Furlough: Dry Run for Retirement?

I woke up this morning and wasn’t sure what day it was. After Day 4 of the 2013 furlough, I seem to have settled in to being at home and not caring if I go back to work. So far I have done a bit of gardening, lots of laundry, had a manicure, and saw my podiatrist. Not exciting but soothing. Reality does set in when I remember I might not be paid for my days of leisure. I should be stressed—I’m not. I’ve decided to view the furlough as my dry run for retirement.

Looking back over my 30+ years working for the federal government, I don’t recall ever voluntarily taking more than one day off at a time to just stay home. When I take vacation, I am going to visit family or friends, exploring new places or attending specific events or classes. If I added up the money I’ve spent on airfare, mileage, hotels, and other travel costs over the last 35 years, I would be a wealthy woman. Not that I regret a single dollar spent. Well, I do regret paying for the night at a Days Inn where the bed was harder than the floor.

Even when my time off was involuntary, I didn’t spend the entire time at home. To be honest, I have no memory of the 21 day furlough in 1995/96. That furlough included Christmas and New Years. I think I was visiting my sister and her family in California. I remember being stressed about being paid because I was living in a high cost city and didn’t have a savings cushion but not much else.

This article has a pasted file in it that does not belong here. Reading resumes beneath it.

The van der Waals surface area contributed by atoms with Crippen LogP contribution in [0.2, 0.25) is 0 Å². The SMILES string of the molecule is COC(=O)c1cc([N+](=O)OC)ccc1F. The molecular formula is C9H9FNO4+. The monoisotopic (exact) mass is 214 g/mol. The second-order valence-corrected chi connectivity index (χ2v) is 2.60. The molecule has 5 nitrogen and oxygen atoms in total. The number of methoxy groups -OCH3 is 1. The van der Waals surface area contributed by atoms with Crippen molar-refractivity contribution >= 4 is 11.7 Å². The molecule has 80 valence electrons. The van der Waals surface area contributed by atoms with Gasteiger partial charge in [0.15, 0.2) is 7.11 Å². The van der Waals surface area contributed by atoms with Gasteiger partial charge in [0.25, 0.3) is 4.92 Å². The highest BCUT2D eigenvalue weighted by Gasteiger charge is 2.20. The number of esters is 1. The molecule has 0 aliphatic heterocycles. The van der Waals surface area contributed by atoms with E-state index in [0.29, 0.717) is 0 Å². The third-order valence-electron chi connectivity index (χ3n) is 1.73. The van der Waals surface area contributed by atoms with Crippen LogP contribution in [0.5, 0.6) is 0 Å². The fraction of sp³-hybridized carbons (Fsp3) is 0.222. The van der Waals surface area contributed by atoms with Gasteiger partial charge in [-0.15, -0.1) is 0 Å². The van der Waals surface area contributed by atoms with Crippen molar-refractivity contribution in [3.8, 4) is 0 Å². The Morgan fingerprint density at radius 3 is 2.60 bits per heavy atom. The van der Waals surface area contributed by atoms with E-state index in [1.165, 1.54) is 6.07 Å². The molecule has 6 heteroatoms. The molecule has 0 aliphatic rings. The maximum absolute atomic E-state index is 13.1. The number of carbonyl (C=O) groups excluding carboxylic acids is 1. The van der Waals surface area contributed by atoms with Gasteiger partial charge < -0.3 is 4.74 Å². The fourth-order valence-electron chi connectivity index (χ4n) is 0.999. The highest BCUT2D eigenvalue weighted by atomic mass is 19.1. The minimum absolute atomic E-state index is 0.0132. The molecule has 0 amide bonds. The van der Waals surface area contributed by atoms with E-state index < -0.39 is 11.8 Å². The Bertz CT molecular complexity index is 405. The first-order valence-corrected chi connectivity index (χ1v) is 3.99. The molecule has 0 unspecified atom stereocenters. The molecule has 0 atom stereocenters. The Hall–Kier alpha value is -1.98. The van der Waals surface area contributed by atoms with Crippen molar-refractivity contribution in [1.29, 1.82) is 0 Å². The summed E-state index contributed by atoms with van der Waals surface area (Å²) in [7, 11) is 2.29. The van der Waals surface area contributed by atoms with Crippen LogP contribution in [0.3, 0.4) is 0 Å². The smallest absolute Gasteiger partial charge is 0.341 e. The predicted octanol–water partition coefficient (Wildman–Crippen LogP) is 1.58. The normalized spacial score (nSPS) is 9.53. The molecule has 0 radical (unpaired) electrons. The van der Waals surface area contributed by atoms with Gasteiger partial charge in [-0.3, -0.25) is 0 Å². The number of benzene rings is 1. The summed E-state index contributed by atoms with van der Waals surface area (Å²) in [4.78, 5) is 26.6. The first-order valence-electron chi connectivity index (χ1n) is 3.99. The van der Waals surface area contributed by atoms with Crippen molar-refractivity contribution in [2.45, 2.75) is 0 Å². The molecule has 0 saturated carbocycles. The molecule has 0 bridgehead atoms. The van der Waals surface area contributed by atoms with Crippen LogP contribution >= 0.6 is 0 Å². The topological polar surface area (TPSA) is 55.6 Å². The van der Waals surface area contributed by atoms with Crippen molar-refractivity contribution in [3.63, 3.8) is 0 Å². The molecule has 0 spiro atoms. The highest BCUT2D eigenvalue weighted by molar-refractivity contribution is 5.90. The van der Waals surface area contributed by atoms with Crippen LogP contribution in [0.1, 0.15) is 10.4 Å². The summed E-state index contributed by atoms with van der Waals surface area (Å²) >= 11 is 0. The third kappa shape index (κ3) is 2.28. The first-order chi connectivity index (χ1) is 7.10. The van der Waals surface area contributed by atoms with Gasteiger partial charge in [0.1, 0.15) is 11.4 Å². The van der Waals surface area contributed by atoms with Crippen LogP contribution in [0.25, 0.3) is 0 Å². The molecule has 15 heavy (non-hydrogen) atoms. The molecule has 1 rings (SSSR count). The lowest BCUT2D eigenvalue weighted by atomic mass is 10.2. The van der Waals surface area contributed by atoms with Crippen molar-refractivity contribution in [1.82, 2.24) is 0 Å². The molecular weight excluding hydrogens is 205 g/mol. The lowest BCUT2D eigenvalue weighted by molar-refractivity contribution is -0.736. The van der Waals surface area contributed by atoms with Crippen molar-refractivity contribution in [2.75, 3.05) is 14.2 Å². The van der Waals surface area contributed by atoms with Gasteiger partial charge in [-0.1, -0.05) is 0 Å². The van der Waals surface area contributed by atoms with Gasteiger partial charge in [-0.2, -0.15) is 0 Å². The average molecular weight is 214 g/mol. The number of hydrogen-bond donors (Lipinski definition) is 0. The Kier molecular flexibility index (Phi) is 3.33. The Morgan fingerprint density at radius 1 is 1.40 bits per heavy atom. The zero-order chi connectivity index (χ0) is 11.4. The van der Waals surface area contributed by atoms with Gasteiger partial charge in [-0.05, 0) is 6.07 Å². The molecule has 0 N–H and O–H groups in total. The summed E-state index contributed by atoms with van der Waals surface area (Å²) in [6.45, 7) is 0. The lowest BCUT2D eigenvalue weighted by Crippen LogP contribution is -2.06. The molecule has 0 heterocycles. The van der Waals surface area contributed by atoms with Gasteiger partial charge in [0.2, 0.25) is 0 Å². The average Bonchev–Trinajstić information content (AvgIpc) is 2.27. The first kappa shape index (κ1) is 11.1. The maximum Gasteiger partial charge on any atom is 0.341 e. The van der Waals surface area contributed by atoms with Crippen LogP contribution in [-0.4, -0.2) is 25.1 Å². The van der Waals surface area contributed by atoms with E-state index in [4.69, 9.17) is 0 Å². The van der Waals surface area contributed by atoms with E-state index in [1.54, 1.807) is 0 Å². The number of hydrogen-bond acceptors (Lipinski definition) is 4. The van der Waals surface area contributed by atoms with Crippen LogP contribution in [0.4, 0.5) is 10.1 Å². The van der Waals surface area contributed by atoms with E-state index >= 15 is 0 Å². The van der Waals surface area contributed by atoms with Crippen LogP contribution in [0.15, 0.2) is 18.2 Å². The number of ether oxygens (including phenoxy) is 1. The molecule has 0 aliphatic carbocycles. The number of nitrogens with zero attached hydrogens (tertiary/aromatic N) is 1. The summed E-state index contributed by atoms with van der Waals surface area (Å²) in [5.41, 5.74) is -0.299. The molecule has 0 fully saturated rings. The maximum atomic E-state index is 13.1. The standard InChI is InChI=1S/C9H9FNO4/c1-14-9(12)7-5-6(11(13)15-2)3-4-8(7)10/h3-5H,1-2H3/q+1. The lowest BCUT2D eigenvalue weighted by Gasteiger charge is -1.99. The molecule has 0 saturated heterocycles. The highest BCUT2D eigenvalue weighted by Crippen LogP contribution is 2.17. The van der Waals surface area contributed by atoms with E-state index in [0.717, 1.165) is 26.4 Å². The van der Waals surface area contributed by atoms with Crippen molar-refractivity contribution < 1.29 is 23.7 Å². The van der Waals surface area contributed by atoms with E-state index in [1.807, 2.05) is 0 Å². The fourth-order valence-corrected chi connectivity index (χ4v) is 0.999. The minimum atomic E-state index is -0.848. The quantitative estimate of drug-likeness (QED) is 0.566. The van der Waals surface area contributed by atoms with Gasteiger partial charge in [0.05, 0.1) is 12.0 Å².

In my 30+ years with the feds, I have been RIFed twice. RIF is lovely way of saying I was made redundant. Not surprisingly, both RIFs occurred during Republican administrations while I was working in programs or positions that assisted low-income or economically disadvantaged areas.  

In the spring of 2002, I lost my job with a federal bank regulatory agency, which no longer exists, when it cut 20 percent of the staff. Luckily for me, I was a couple of years shy of 50 and was eligible for severance pay. With the severance pay, unemployment benefits and an intermittent job as an usher,  I survived for a year while looking for work. It wasn’t voluntary but it wasn’t bad.

After I was separated, I loaded up my car and drove from Seattle to Maine and back. I stopped along the way to visit family and friends and accomplished my goal of seeing all five Great Lakes. I decided to go ahead with a scheduled tour to Carnevale in Venice and frittered away many pleasant hours planning my costumes. The traveling and planning kept me sane during my job search. I learned to be frugal, or at least to spend more prudently. When I finally found another federal job (believe me I looked in the public and private sectors for a year with no results) I took a 60 percent pay cut just to get back into the federal system.  

So, here I sit, pondering life as a federal employee during and after the furlough. The last four days have solidified my plan to retire next August. In fact, the furlough has strengthened my resolve to retire and recharge.

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